Coastal scenes are often favorite motifs for artists, not just because they’re often simply beautiful, but also perhaps because the contrast of land and sea elements force introduction of different painting elements (shape, value, color, line, texture, pattern, etc.). In watercolor, various applications are also utilized. As mentioned in my previous post, sea (or land) and sky should be separated by thirds. Above, only the tops of rocks, a few tree shapes at left, and the line of the sea (comprising 1/3 of the composition space) are sketched. A spray of frisket added to a small segment of sky is visible as tiny yellow spots here.
The first stage in painting this scene requires brush and paper preparation and very quick paint applications. A large, flat brush is loaded with sky blue in a creamy consistency, and a large round brush with aqua, also in a creamy consistency. Next, clear water wets the paper at left and minimally where the spray is. Otherwise the rest of the paper is dry.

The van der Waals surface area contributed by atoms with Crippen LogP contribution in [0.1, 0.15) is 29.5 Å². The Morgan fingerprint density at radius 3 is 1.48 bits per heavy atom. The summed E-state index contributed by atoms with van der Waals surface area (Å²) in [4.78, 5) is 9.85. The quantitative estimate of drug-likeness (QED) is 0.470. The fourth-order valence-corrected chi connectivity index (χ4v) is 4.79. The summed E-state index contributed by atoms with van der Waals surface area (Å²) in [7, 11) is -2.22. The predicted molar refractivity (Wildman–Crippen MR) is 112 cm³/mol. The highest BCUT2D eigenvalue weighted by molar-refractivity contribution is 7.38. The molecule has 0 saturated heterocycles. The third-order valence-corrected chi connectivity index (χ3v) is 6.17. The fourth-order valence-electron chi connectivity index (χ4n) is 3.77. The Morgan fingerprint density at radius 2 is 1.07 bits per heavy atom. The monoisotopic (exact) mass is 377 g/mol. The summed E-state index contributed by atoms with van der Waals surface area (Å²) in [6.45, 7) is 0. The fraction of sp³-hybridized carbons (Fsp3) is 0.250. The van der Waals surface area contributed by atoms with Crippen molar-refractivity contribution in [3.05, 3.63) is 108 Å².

The sky is quickly painted in horizontal strokes toward the spray. While still wet, a damp – not wet – two inch brush pushes blue paint from the base of the sea spray up into the blue sky. Do you see the streaks? Before it dries, aqua is added strategically here and there to the spray’s base.
Once the paper is dry, darker sea and waves are painted quickly at the fringes of ribbons of clear water on the sea surface shape to suggest fine spray there. Sparkles are achieved with a dry brush, also very quickly applied.
To suggest distance in the land mass and rocks, water is applied to the paper just under them, and then very thick, dark paint is added, dry-on-wet, to the top of the wet shape. Paint then bleeds downward leaving undefined marks. This is allowed to dry completely. (Defined rock shapes are painted onto dry paper.)
Finally, a few darker wave shapes, trees, and darkest rocks are added, mostly wet-on-dry (except for the foreground rock, applied dry-on-wet at its bottom), frisket is removed, and a few birds dot the sky to complete this scene.